ten­tially dead-end – be­gin­think that re­ally res­onates.” nings; in 1983, a young “In terms of a theme, with this show, we coun­cil em­ployee named were think­ing about older peo­ple who just Bob Cil­man was charged never get to stop work­ing,” says Bob Cil­with re­spon­si­bil­ity for man. “And it’s a real phe­nom­e­non here; the lo­cal se­nior cit­i­zens’ there are just old peo­ple who never get to mu­sic group. All he had re­tire. You see them work in places like in mind at the time, he McDon­ald’s and those places, so that was says now (he re­mains the idea, of peo­ple who are sort of stuck in the com­pany di­rec­tor) what they have to do all the time.” was “a way to kill the It’s some­thing the cast un­der­stands; al­time”. He gained, early though they’re all re­tired now, they on, an in­ter­est­ing side­worked long ca­reers in jobs that must kick in the form of have some­times seemed as though they Roy Fau­dree, an ac­would never end. tor and di­rec­tor who “None of us were show­biz peo­ple,” says has long had a close Brock Lynch, 83, who has been to more as­so­ci­a­tion with the than a dozen coun­tries with the cho­rus. Wooster Group; He even met the king and queen of NorFau­dree’s own way on one trip. “We may have been con­group, No Theatre, nected with the theatre, but we never was lo­cal to Mas­samade a liv­ing at it. So the ar­gu­ment of amachusetts, es­tab­teur ver­sus pro­fes­sional is moot; we had to lished with Shee­be­come pro­fes­sion­als.” na See in 1974. The show will be per­formed by the cast When they got to­gether to pool in var­i­ous work­place uni­forms, on a set their ideas, some­thing unique – and de­cid­which will be an ex­act re­pro­duc­tion of the edly avant-garde – was formed. com­mu­nity cen­tre where they re­hearse.

The first staged show came in 1984, a colThis is mostly to con­vey the “play­ful­ness”, lab­o­ra­tion with lo­cal break­dancers, and the “the­atri­cal­ity” of the re­hearsal room, when an el­derly singer per­formed a ver­says Fau­dree, where, ac­cord­ing to Cil­man, sion of Man­fred Mann’s at all the most ex­cit­ing things hap­pen. It’s an Aids ben­e­fit a cou­ple of years later, Ci­lalso partly, how­ever, in­tended to off­set man re­calls, “the whole thing went crazy”. the phys­i­cal risks and in­con­ve­niences Soon af­ter­wards, Fau­dree ar­ranged for the posed by an unfamiliar set to a mostly sep­cho­rus to per­form at a fes­ti­val in Rot­ter­tu­a­ge­nar­ian and oc­to­ge­nar­ian cast. dam, and a world tour­ing sen­sa­tion was The min­i­mum age of en­try to the cho­rus born. is 73. (Pat Cady, a re­tired po­lice of­fi­cer The group’s first ma­jor show was called who is the youngest of the group at 72,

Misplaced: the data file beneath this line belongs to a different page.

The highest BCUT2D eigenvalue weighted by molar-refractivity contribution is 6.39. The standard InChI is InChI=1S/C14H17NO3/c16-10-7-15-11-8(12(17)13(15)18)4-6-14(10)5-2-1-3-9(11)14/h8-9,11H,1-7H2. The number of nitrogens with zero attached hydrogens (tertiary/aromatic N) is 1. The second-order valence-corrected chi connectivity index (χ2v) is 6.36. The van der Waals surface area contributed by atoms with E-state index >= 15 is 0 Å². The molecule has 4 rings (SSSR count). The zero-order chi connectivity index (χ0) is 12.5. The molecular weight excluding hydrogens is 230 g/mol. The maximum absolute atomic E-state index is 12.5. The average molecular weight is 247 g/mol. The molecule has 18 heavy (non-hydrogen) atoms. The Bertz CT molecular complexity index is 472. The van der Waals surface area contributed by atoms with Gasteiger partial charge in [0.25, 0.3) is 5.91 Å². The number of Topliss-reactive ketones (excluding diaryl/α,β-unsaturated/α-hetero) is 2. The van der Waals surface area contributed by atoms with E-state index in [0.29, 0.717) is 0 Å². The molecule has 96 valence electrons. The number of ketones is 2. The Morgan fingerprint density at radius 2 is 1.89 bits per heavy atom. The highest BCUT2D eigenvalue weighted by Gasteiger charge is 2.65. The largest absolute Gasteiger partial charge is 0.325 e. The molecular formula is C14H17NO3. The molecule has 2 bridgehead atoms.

a glim­mer-in-the-eye ce­le­says she lied about her age to get in, and bra­tion of the riches of old age; the new you’re not en­tirely sure that she’s jok­ing). show, does more than Its make-up changes reg­u­larly as new just cel­e­brate. It ques­tions, it crit­i­cises, it mem­bers join – and depart. Some of the re­veals. voices that, on pre­vi­ous tours, made num-

“With the last show,” says Roy Fau­dree, bers like and mag­nifi“it came right down the mid­dle, where sud­cently their own are now silent for­ever, denly the au­di­ence was sort of caught off and th­ese losses have to be ac­cepted and guard and there no longer was any clown­in­te­grated; the show does goes on. ing. This one flip-flops back and forth, from “It’s all like one fam­ily,” says Jack com­plaints about the prob­lems of be­ing old Sch­nepp, and the other cast mem­bers and the work­ing sit­u­a­tions of be­ing old, to around him mur­mur in agree­ment. “You re­flec­tions on where you get your power lose some­body, they’re still there.” and your en­ergy and your love for life. And “The spirit of the group,” says See, “is it keeps zip­ping back and forth on that.” about al­ways mov­ing and con­tin­u­ing on.”

“I think it’s in­ter­est­ing in that it gives And about shak­ing things up as it goes. the group a chance to be an­gry,” says sheena See. “You don’t get to see, I mean, old peo­ple are al­ways so sweet, aren’t they nice, aren’t they cute, and here you get them see­ing peo­ple who have prob­lems and com­plaints that they get to voice with en­ergy and with anger.”

The em­pha­sis is not on vaudeville, on “gotta-make-’em-laugh”. “Even just hear­ing them singing about love lost, in a real se­ri­ous way,” says See, “re­ally has a dif­fer­ent res­o­nance than hear­ing some 20-yearold com­plain about his lost girl­friend. I

Road to Heaven,

Do Wah Diddy

Road to Nowhere,

Ruby Tues­day

One

Black-eyed, in­tel­li­gent, deep: Young@Heart in re­hearsal. Pho­to­graphs: Tina Bar­ney, cour­tesy Janet Bor­den Gallery New York